How effective is it against novel COVID-19? What we know so far


India is all set to kick off the COVID-19 vaccination drive from tomorrow. Around 3 lakh healthcare and frontline workers will be inoculated on inaugural day, said V K Paul, member of Niti Aayog. Prime Minister Narendra Modi will launch the nationwide COVID-19 vaccine drive via video conferencing at 10.30 am on Saturday.

India approved the emergency authorisation of two vaccines against novel coronavirus — Covaxin by Bharat Biotech and Covishield by Serum Institute of India. Earlier, Britain and Argentina had approved the emergency marker use of coronavirus vaccine developed by the University of Oxford and AstraZeneca. Serum Institute of India, the world’s largest vaccine manufacturer by volume, joined hands with British-Swedish drugmaker to produce 1 billion doses of its COVID-19 vaccine. The local version of Oxford-AstraZeneca COVID-19 vaccine will be known as Covishield.

How does this vaccine work?

The ‘virus-vectored’ vaccine uses a weakened version of a chimpanzee common coldvirus that encodes instructions for making proteins from the novel coronavirus to generate an immune response and prevent infection.

Compared to the vaccines by United States drugmakers Pfizer and Moderna, Covishield is “logistically feasible for distribution in the country’s both urban and rural parts as it can be stored at two to eight degrees celsius.”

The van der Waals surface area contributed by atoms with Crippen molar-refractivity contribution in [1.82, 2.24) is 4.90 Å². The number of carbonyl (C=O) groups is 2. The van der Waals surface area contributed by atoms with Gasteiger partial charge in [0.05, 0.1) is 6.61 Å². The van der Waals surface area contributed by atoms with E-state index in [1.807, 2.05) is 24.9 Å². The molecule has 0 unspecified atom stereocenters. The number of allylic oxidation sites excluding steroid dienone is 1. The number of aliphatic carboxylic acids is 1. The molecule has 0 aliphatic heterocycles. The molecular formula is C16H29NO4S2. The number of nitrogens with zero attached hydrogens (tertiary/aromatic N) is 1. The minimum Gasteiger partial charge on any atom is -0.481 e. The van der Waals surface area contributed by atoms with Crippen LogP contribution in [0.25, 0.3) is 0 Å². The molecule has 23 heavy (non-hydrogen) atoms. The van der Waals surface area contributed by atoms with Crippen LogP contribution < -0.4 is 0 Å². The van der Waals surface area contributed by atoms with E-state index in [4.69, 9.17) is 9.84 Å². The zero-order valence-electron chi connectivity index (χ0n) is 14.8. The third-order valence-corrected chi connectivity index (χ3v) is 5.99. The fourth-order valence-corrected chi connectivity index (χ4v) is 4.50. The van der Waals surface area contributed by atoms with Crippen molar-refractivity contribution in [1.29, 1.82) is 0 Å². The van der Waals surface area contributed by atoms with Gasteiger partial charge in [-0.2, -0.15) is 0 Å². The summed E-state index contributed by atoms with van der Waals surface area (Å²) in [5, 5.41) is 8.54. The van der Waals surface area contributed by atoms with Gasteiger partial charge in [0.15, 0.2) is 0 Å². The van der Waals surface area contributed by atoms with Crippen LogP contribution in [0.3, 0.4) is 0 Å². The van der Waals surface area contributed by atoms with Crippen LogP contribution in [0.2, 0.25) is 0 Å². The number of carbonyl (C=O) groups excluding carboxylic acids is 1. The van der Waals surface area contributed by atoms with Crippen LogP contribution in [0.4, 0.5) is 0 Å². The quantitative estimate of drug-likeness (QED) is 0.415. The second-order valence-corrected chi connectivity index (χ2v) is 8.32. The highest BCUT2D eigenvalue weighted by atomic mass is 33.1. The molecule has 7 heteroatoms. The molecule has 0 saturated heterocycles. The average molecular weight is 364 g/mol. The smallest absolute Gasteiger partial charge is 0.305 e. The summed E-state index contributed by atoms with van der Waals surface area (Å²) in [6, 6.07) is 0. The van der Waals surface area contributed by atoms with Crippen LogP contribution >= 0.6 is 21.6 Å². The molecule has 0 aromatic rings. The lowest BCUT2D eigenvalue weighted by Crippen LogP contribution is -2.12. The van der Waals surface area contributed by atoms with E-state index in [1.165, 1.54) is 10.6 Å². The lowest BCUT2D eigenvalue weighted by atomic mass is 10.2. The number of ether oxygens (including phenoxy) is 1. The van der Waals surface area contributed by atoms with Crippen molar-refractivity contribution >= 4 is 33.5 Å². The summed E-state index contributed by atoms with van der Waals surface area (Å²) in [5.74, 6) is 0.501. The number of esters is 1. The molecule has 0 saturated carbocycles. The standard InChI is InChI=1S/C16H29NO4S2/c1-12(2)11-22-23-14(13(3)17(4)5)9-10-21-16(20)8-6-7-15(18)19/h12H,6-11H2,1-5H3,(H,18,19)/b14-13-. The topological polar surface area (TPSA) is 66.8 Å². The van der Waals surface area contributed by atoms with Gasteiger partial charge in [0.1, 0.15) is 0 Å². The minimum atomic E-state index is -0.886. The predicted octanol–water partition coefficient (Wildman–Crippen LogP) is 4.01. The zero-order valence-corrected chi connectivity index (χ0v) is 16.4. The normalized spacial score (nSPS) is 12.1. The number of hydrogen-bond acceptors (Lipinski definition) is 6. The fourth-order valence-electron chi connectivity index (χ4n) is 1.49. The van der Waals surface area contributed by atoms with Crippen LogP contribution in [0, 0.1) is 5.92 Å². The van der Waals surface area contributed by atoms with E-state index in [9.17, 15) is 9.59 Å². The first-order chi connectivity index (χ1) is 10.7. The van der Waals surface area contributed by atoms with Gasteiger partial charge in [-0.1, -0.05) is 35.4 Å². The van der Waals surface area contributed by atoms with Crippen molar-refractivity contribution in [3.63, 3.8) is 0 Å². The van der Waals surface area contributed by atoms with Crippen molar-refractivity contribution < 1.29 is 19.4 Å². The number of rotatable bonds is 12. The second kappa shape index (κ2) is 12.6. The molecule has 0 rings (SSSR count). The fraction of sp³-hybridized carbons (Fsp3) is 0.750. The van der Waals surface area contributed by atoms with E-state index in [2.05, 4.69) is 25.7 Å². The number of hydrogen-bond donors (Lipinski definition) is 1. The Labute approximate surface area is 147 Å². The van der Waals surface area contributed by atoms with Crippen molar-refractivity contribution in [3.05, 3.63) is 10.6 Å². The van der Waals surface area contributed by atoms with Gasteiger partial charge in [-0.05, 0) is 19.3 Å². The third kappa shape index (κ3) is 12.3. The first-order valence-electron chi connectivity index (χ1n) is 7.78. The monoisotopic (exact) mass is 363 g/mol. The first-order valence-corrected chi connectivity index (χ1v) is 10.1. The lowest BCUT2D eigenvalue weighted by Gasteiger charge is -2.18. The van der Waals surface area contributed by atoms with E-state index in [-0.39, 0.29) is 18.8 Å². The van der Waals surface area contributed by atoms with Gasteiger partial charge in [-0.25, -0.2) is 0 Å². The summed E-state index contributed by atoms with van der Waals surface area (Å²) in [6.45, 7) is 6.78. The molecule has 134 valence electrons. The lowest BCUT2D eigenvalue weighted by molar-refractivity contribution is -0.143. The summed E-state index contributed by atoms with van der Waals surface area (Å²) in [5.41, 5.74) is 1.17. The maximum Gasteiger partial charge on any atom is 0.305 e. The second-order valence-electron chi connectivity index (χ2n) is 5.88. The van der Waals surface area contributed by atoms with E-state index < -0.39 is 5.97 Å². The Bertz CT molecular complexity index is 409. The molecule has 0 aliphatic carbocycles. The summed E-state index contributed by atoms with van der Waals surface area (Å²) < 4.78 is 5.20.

On COVID-19 vaccine efficacy:

Two doses of the vaccine, four weeks apart, were originally thought to offer the best protection against COVID-19. The scientists revealed that the Oxford vaccine had an overall efficacy of 70%, but could be around 90% effective when administered as a half dose followed by a full dose a month later.

About 3,000 people were given the half dose and then a full dose four weeks later, with data showing 90% were protected. In the larger group, who were given two full doses also four weeks apart, efficacy was 62%. The led AstraZeneca to announce in November a new global trial of the vaccine with the half-dose/full-dose regime.

“Covishield is highly effective vaccine against novel coronavirus,” Adar Poonawalla, chief executive officer, Serum Institute of India earlier mentioned. The company has made 50 million doses of the Oxford University-AstraZeneca vaccine.

Side-effects of Covishield vaccine

Side effects that have been reported with the Covishield vaccine include very Common (may affect more than 1 in 10 people); tenderness, pain, warmth, redness, itching, swelling or bruising where the injection is given; generally feeling unwell; feeling tired (fatigue); chills or feeling feverish; headache; feeling sick (nausea); joint pain or muscle ache; common (may affect up to 1 in 10 people); a lump at the injection sit; fever; being sick (vomiting); flu-like symptoms, such as high temperature, sore throat, runny nose, cough and chills; uncommon (may affect up to 1 in 100 people); feeling dizzy; decreased appetite, abdominal pain; enlarged lymph nodes; excessive sweating; itchy skin or rash, Serum Institute of India mentioned.

Cost of Covishield

The central government on Monday ordered 11 million doses of the Oxford-AstraZeneca COVID-19 vaccine from Serum Institute of India, the Pune-based pharmaceutical firm confirmed. The cost of the vaccine to the government would be 200 per vaccine dose for first 100 million doses, the drugmaker noted.

The vaccine will be sold on the private market at 1,000 rupees ($13.68) per dose,” Adar Poonawalla, chief executive officer, Serum Institute of India told in an interview with the Associated Press. However, the Indian government has not allowed any drugmaker to sell COVID-19 vaccines in the private market yet.

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